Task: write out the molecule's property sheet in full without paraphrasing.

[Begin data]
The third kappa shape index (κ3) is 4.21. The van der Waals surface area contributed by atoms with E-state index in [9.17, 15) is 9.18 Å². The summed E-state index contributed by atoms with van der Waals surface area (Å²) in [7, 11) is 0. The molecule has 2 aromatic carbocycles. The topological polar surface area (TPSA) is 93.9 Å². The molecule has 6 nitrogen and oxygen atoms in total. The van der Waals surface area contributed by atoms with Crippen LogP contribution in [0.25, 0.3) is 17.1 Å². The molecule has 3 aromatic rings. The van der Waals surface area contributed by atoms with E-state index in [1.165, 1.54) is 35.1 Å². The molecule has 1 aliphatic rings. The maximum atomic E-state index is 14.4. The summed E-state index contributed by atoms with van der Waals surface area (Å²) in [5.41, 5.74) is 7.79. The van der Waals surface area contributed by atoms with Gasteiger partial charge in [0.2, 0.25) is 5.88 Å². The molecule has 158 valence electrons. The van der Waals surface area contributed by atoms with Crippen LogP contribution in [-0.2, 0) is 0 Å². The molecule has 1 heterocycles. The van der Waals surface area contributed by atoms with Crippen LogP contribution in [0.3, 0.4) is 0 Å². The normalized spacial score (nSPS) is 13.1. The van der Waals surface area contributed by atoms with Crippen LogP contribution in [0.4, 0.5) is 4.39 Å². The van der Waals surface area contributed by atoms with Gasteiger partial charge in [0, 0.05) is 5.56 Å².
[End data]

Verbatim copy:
The third kappa shape index (κ3) is 4.21. The van der Waals surface area contributed by atoms with E-state index in [9.17, 15) is 9.18 Å². The summed E-state index contributed by atoms with van der Waals surface area (Å²) in [7, 11) is 0. The molecule has 2 aromatic carbocycles. The topological polar surface area (TPSA) is 93.9 Å². The molecule has 6 nitrogen and oxygen atoms in total. The van der Waals surface area contributed by atoms with Crippen LogP contribution in [0.25, 0.3) is 17.1 Å². The molecule has 3 aromatic rings. The van der Waals surface area contributed by atoms with E-state index in [1.165, 1.54) is 35.1 Å². The molecule has 1 aliphatic rings. The maximum atomic E-state index is 14.4. The summed E-state index contributed by atoms with van der Waals surface area (Å²) in [5.41, 5.74) is 7.79. The van der Waals surface area contributed by atoms with Gasteiger partial charge in [0.2, 0.25) is 5.88 Å². The molecule has 158 valence electrons. The van der Waals surface area contributed by atoms with Crippen LogP contribution in [-0.2, 0) is 0 Å². The molecule has 1 heterocycles. The van der Waals surface area contributed by atoms with Crippen LogP contribution in [0.3, 0.4) is 0 Å². The normalized spacial score (nSPS) is 13.1. The van der Waals surface area contributed by atoms with Crippen LogP contribution in [0.4, 0.5) is 4.39 Å². The van der Waals surface area contributed by atoms with Gasteiger partial charge in [0, 0.05) is 5.56 Å².